• Monk: bald, fat, a manly man, he hunts and fishes, which means that he loves to be outside. He is not doing what monks are supposed to do: pray and be isolated. He doesn't care and he knows what a monk i supposed to do, but he just doesn't give a f***.à A lot of Church Officials don't do their duties.   He was very good to horses, but HE HUNTED!!! (treatment to animals: good to horses, but killed the rest of animal kind; so contradictory!!!).    He was TOO well-dressed: monks are supposed to have a sort of brown robe or a simple dressing style, boot like that one he was wearing.  He ate expensive food: oysters and fat swan best.

  • Friar: (éste es una especie de padre, de cura). He is a P-L-A-Y-E-R! He is interested in WOMEN. He likes making friends with rich people to gain more money. Here enters the definition of DOWRY (está más arriba ya definida). He was well-dressed and he would pay guys a lot of money if they would marry the girls he had empregnant, not to have to deal with the consequences from Church.  In simple words: we have here A PRIEST WHO SLEPT AROUND Y DESPUES LE TIRABA EL BOLLO A OTROS TIPOS!!! He was a strong man but HE HASN'T WORKED IN HIS LIFE; he spends his time seducing women and drinking in taverns. He is supposed to be helping people (beggars, lepers) but he doesn't even notice them.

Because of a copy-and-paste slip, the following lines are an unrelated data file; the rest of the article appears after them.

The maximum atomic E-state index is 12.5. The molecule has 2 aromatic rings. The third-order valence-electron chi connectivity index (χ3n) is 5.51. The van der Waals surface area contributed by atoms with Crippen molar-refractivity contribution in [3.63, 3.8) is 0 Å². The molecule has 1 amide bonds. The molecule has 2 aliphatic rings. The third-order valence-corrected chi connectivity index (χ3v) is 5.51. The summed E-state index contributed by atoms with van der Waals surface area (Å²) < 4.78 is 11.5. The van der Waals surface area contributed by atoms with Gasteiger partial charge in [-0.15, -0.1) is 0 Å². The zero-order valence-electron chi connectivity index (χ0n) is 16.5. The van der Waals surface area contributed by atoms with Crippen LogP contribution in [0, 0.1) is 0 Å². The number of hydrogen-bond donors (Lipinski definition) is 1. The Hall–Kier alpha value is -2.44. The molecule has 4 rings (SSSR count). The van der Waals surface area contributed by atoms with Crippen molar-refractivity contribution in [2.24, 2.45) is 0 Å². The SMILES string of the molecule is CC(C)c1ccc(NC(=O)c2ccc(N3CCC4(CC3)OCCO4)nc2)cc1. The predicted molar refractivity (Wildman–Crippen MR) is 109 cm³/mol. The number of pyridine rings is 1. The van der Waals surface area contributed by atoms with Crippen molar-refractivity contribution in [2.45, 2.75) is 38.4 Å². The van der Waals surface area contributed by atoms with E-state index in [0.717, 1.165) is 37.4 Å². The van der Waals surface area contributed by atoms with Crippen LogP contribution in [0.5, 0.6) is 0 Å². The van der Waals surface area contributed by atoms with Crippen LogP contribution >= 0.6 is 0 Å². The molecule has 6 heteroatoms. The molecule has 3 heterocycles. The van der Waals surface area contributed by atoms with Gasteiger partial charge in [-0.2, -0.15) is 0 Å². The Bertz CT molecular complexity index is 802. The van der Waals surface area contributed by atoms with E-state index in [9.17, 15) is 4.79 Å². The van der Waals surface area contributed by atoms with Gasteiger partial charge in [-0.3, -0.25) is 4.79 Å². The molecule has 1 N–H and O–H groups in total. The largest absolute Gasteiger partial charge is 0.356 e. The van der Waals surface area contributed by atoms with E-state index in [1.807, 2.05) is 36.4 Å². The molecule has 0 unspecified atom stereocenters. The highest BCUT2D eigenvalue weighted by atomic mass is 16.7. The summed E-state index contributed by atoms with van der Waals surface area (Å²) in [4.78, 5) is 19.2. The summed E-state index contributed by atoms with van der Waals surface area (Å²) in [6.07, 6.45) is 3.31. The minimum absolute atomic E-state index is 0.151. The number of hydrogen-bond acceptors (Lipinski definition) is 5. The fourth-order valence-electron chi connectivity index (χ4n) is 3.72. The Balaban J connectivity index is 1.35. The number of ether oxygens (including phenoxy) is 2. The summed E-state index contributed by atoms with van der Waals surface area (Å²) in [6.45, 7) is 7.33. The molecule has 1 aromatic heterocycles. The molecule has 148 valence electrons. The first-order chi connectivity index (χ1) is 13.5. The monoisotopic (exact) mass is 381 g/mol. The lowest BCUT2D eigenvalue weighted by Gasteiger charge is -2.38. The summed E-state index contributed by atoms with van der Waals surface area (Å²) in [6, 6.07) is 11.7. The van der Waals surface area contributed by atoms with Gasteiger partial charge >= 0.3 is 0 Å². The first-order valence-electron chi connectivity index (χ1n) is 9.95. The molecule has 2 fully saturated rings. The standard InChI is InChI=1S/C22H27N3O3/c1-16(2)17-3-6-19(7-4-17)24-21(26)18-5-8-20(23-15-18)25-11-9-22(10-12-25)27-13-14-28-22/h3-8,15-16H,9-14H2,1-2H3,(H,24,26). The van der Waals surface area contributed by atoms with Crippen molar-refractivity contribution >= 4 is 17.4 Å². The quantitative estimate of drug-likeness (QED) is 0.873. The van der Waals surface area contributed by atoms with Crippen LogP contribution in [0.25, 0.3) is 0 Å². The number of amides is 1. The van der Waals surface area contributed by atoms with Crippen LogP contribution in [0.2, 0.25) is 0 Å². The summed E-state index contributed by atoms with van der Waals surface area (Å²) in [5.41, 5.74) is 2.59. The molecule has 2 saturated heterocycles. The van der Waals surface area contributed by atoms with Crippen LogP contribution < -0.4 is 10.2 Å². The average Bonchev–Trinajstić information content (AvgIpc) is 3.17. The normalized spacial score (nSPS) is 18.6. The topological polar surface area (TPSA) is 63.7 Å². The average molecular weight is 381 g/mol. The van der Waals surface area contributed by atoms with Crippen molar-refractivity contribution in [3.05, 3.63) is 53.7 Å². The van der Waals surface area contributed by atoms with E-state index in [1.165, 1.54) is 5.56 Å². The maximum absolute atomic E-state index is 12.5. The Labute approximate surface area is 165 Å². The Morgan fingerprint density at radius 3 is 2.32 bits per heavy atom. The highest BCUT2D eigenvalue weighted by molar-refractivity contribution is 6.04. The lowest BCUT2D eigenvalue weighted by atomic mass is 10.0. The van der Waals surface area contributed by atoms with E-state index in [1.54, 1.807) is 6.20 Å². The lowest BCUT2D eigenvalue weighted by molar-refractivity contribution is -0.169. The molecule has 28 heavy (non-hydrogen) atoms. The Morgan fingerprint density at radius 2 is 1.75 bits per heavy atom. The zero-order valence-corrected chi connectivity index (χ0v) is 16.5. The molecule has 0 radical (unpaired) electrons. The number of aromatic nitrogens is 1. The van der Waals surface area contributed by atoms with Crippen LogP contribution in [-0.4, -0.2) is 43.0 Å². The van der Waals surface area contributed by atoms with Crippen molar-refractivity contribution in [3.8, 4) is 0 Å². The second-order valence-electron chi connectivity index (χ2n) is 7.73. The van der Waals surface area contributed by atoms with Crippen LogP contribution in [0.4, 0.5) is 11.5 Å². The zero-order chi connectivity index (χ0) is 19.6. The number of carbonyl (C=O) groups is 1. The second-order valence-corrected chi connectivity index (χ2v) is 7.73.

• Merchant: the only thing I have about him is that his duty is to help people get out of their debts; but he himself is debts. So, this is also contradictory and ironic.

  • Oxford Cleric: clothing: he didn't care about appearance. Remember that Chaucer is always leading us trhough the story: he makes us think that we are finally deducting things by ourselves, but he is ALWAYS leading us.

  • Cleric: His friends always gave him money and he spent it buying BOOKS. Treatment to animals: he doesn't spend money to feed his horse (but that doesn't have to mean that he is mean). He is so involved into studying that he doesn't pay any attention to anything else( I repeat, this does not mean that he's bad).